Can you share with us what inspired you to write about this period of Irish history in Never Be At Peace?
Never Be at Peace is actually a companion piece to another novel in the Irish series Martyrs & Traitors: a Tale of 1916. I was already in the process of writing a series of books about the Easter Rising in Dublin in 1916. The main character in Martyrs & Traitors is Bulmer Hobson, a controversial antihero who had tried to prevent the Easter Rising. Never Be at Peace focuses on the misadventures of his first love, Helena Molony. The two novels are meant to complement each other, because they are told from two different points of view. Both Hobson and Molony started off as Irish revolutionaries, and both were willing to make great sacrifices for their cause, but at some point their paths split. Each of them had a slightly different idea of what was best for the country they both loved. Hobson's background was not typical for an Irish revolutionary. He was an Ulsterman, Protestant, upper middle class, of predominantly English stock. Molony was a quintessential Dublin girl, Catholic, from lower middle class, with frizzy dirty-blonde hair, freckles and an explosive temper. In a sense, Helena Molony had all the ingredients of Cinderella. She had a wicked stepmother, a fairy godmother (Maud Gonne) who put her on a path to theatrical stardom and even Prince Charming (Bulmer Hobson). Alas, this Cinderella story does not have a happy ending.
I’m very unfamiliar with this time/place in history and would love to know more. What would be one thing that you would want to be sure all readers know going in to reading your novel?
It's always a challenge for a historical novelist to assess how much background information your readers already possess. You do not want to sound like you are speaking a foreign language, but at the same time you do not want to insult your readers' intelligence by over-explaining the obvious. I try to make my characters human, tangible, complex, so my readers could relate to them on a human level. My goal was not to write an Irish novel. It's a universal novel that just happens to be set in Ireland. One of my goals is to de-Blarnefy Ireland. You know what I'm referring to - green beer for St. Patrick's day and leprechauns wearing IRA t-shirts. There are so many sticky ethnic stereotypes that need busting. With the 100th anniversary of the Easter Rising approaching, there will be a great deal of reevaluation and revision in the academic and literary circles.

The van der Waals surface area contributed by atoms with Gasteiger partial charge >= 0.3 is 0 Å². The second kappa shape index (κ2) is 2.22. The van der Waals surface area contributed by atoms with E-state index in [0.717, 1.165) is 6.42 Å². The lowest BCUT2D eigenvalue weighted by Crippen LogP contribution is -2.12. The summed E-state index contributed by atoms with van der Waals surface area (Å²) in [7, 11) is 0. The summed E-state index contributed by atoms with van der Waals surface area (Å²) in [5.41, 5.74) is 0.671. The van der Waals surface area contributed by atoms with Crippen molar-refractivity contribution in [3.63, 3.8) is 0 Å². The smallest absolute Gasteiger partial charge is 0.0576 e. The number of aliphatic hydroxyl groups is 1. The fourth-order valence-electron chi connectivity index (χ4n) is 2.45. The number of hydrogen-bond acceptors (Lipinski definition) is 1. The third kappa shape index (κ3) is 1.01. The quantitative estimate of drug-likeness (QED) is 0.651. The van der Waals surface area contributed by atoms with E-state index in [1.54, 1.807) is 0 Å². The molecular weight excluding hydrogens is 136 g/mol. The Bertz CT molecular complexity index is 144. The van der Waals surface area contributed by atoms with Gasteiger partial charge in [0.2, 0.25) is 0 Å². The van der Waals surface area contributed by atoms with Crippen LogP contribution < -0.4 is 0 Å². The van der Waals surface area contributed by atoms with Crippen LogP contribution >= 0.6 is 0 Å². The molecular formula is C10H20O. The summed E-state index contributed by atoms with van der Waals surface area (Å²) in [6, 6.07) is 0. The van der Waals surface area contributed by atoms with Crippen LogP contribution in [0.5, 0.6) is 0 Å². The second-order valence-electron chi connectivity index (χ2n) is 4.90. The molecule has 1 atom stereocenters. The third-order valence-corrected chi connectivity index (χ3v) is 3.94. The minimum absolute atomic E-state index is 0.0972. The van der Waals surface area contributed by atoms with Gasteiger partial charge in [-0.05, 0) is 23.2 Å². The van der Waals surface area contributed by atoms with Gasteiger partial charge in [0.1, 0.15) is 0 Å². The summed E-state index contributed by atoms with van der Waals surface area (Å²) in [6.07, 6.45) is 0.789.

What project are you currently working on?
Right now I am writing a novel Saved by the Bang: a Nuclear Romance. I decided to take a short break from Irish history and actually write something rooted in my own experience as a Chernobyl survivor. I was a young child growing up in the picturesque swamps of Central Europe when the greatest nuclear disaster in history occurred. The female protagonist of the novel, Antonia Olenski, is a catty pianist torn between her flamboyant composer husband and a tormented young tenor at the music academy. Antonia is based on my highly esteemed mother, the queen of cats, whose talent, elegance and sarcasm continue to transform and motivate those around her.
A Chernobyl survivor adopted into the world of Anglo-Irish politics, Marina Julia Neary has dedicated her literary career to depicting military and social disasters, from the Charge of the Light Brigade to the Easter Rising in Dublin. Her mission is to tell untold stories, find hidden gems and illuminate the prematurely extinguished stars in history. She explore human suffering through the prism of dark humor, believing that tragedy and comedy go hand in hand. Her debut novel Wynfield's Kingdom: a Tale of London Slums appeared on the cover of the First Edition Magazine in the UK and earned the praise of the Neo-Victorian Studies Journal. With the centennial of the Easter Rising approaching, she has written a series of novels exploring the hidden conflicts within the revolutionary ranks. Never Be at Peace: a Novel of Irish Rebels is a companion piece to Martyrs & Traitors: a Tale of 1916.
You can access the entire tour schedule at the Fireship Press blog.
I also have a giveaway for all my readers – one copy of Never Be At Peace by M. J. Neary (either e-book or paperback). The giveaway is open internationally and will end March 30th. Enter the giveaway through the Rafflecopter below. Good luck!